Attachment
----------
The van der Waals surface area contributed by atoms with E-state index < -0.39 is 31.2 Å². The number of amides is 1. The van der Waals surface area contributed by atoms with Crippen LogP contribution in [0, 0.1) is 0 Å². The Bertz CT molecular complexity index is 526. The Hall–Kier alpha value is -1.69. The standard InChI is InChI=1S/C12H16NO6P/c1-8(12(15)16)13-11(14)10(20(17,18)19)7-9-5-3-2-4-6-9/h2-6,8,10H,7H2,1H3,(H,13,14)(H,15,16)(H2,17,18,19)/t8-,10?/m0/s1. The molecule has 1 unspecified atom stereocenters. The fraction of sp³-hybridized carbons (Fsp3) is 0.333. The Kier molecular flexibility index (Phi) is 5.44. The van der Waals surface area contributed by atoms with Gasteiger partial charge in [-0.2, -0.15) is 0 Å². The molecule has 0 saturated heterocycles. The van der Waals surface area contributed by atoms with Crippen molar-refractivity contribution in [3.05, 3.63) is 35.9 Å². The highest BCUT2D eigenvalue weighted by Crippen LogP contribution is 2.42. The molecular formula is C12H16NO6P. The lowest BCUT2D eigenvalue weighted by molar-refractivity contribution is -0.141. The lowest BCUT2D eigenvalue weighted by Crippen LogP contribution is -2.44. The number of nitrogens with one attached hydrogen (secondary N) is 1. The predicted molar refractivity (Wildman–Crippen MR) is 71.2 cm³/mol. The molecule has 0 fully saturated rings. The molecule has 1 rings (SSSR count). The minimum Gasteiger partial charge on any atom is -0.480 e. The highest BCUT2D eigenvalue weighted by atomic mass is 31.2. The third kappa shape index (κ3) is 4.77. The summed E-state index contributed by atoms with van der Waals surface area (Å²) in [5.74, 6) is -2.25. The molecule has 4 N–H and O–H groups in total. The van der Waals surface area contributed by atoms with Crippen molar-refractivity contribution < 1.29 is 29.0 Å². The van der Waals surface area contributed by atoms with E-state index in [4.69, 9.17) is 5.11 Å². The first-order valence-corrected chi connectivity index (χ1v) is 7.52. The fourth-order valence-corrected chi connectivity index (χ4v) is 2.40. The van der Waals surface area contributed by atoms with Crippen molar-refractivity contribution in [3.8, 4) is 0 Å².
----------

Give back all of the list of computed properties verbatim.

The van der Waals surface area contributed by atoms with E-state index < -0.39 is 31.2 Å². The number of amides is 1. The van der Waals surface area contributed by atoms with Crippen LogP contribution in [0, 0.1) is 0 Å². The Bertz CT molecular complexity index is 526. The Hall–Kier alpha value is -1.69. The standard InChI is InChI=1S/C12H16NO6P/c1-8(12(15)16)13-11(14)10(20(17,18)19)7-9-5-3-2-4-6-9/h2-6,8,10H,7H2,1H3,(H,13,14)(H,15,16)(H2,17,18,19)/t8-,10?/m0/s1. The molecule has 1 unspecified atom stereocenters. The fraction of sp³-hybridized carbons (Fsp3) is 0.333. The Kier molecular flexibility index (Phi) is 5.44. The van der Waals surface area contributed by atoms with Gasteiger partial charge in [-0.2, -0.15) is 0 Å². The molecule has 0 saturated heterocycles. The van der Waals surface area contributed by atoms with Crippen molar-refractivity contribution in [3.05, 3.63) is 35.9 Å². The highest BCUT2D eigenvalue weighted by Crippen LogP contribution is 2.42. The molecular formula is C12H16NO6P. The lowest BCUT2D eigenvalue weighted by molar-refractivity contribution is -0.141. The lowest BCUT2D eigenvalue weighted by Crippen LogP contribution is -2.44. The number of nitrogens with one attached hydrogen (secondary N) is 1. The predicted molar refractivity (Wildman–Crippen MR) is 71.2 cm³/mol. The molecule has 0 fully saturated rings. The molecule has 1 rings (SSSR count). The minimum Gasteiger partial charge on any atom is -0.480 e. The highest BCUT2D eigenvalue weighted by atomic mass is 31.2. The third kappa shape index (κ3) is 4.77. The summed E-state index contributed by atoms with van der Waals surface area (Å²) in [5.74, 6) is -2.25. The molecule has 4 N–H and O–H groups in total. The van der Waals surface area contributed by atoms with Crippen molar-refractivity contribution < 1.29 is 29.0 Å². The van der Waals surface area contributed by atoms with E-state index in [4.69, 9.17) is 5.11 Å². The first-order valence-corrected chi connectivity index (χ1v) is 7.52. The fourth-order valence-corrected chi connectivity index (χ4v) is 2.40. The van der Waals surface area contributed by atoms with Crippen molar-refractivity contribution in [3.8, 4) is 0 Å².